The black up top is a ceramic counter that runs along the back wall; the dark blue ball is the sink; the brown blob is the toilet; the red block is the door; and the light blue ball is where the tap and shower head are installed.
As is typical of Korean bathrooms, there's nowhere to put a little cloth mat, since there's no real distinction between places that should be wet and places that shouldn't. It takes a certain amount of skill to ensure that you don't soak the TP (mounted on the wall between the door and the loo) and your appliances when you shower. The problem is by no means insurmountable, and is even accompanied by certain benefits (no worries about dripping in the ought-to-be-dry zones, no sudden freezing after opening the shower curtain, no stinky, moldy bath mats). However some foreigners prefer to try to restore some order to the bathroom by hanging up a curtain. When doing so, you've got two choices.
In a bathroom like mine, the short-axis curtain allows the toilet to be used when someone else is in the shower:
On the other hand, the long axis curtain keeps water away from the sink and toilet, reducing griming and eliminating the need to wipe things down quite so often:
I originally had the former setup, but due to an inebriated bathroom scuffle in the aftermath of the Idli Party, the curtain came down and was sloppily reinstated in the lower manner. At first I thought it a little ridiculous, but I soon came to appreciate it. In addition to the cleanliness benefits, it prevents you from having to stare at yourself in the mirror for the duration of your shower-and-dry-off time every morning.*
The downside is, it cuts your showering space about in half. For the last 3 months, I've been showering with my back scraping up on the plastic sheet, or getting sprayed directly in the face, or standing up on my tippy-toes to get a nice full blast to the armpits**.
If you nodded your head just then, well, sorry to say it, but you are a nincompoop! I don't know how it has possibly escaped me until now, but there's a solution to this problem that's free, instantaneous, easy, low-tech (actually, no-additional-tech), and completely obvious. Can you think of it?
The answer is:
Turn the shower head and take a step sideways!
Look how brilliantly the hypotenutal shower stance solves all your morning hygiene problems! Each inch you move to the side provides you with (CHALLENGE: PROVIDE ME WITH THIS NUMBER, OR AT LEAST THE FORMULA) X inches of extra space in which to shower. I am pretty sure that there's an exponent in the works, so it's a good deal!
According to my calculations, this post is about 98% random and worthless, but the remaining 2% reveals something interesting. I think it actually demonstrates how deeply we can become stuck in certain patterns of thought, how much we accept certain things as given, even when the solution lies right in front of our eyes (or beside to our dripping posteriors). Whence the assumption, despite overwhelming evidence, that the 90 degree angle, perfectly perpendicular to the wall, was the best one? I must have take the shower head out of its socked and returned it there at least four or five times a day for three months, and yet it never even occurred to me that less symmetry might do me some good. What was it that prevented me from even considering stepping out of line?
How often do we put up with little, slightly annoying things just because we think that either there's no solution or that it's out of reach? How often is our ability to think of solutions cut off by our assumption that there's some weight behind or reason or justification for the status quo?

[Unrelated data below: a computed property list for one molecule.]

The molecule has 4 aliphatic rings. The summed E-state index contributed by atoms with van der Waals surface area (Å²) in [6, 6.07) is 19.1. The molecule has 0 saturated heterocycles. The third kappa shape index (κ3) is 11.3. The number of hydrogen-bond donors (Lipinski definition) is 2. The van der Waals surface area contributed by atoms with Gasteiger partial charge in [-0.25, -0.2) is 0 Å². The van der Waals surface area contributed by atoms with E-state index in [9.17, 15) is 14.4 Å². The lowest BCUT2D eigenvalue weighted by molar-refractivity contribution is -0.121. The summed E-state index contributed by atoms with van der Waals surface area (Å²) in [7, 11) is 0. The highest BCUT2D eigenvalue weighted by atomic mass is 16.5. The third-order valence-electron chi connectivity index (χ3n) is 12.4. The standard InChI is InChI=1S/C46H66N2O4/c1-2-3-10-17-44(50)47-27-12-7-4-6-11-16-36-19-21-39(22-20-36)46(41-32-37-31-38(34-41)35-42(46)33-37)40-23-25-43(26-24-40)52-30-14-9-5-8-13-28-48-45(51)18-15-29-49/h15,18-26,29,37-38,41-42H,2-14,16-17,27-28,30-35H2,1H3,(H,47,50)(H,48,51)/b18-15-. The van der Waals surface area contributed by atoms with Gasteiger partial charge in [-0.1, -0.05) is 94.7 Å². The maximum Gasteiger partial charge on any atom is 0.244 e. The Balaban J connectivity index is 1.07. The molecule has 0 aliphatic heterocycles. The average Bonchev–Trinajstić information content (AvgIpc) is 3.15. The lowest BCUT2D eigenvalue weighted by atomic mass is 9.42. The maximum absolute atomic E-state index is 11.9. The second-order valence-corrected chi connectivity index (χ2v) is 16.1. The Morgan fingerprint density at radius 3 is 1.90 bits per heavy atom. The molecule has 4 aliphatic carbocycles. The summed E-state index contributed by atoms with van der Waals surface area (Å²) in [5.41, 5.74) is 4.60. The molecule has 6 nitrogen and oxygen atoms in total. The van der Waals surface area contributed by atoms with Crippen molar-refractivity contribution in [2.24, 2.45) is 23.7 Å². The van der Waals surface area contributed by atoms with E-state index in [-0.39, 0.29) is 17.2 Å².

It may be a stretch, but it seems to me like there's a parallel here between these tiny little inconveniences that we could easily deal with, but don't, and larger social wrongs that we could also play a part in righting, if only we weren't so used to stomaching stuff we're fed up with. Of course, for me, vegetarianism comes to mind first. Many may be unaware of the environmental effects of modern meat production, but my guess is that very few are unaware of, or, if they would let themselves admit it, unsympathetic to the plight of the creatures involved. But, we accept the act of eating meat as a necessary evil; we've always done it, and others always do it, and so, assuming it's normal, or justifiable, or whatever, we assume that fixing the problem is harder than it really is. To be honest, though, with just a bit of dedication, it's not very hard to make the change. Reduce one meat, give one up, switch one for beans, switch one for tofu, and try a new restaurant or dish, and you're probably 90% of the way there.
I have much less experience dealing with other forms of stepping out of line, unless you count turning off the TV, foregoing shopping and most other forms of consumption, and doing my utmost to walk and bike everywhere within reason, so I don't think I have any more specific advice to offer. Just...allow yourself to acknowledge when something is wrong. Chances are, fixing dealing with it will be easier, and perhaps more satisfying, than you think.
*It's not that I think my body is particularly atrocious, but that I've been fortunate enough to spend about 3 months not looking at mirrors in Sadhana and 10 days at a time during Vipassana sessions, and it's incredible how far it goes in helping you to act naturally, feel comfortable, and worry less about how other people perceive your appearance.
**I first used the word "armpit" in conversation in Korean last night, discussing traveling in India and the different scents one may encounter. (Linguistic milestone).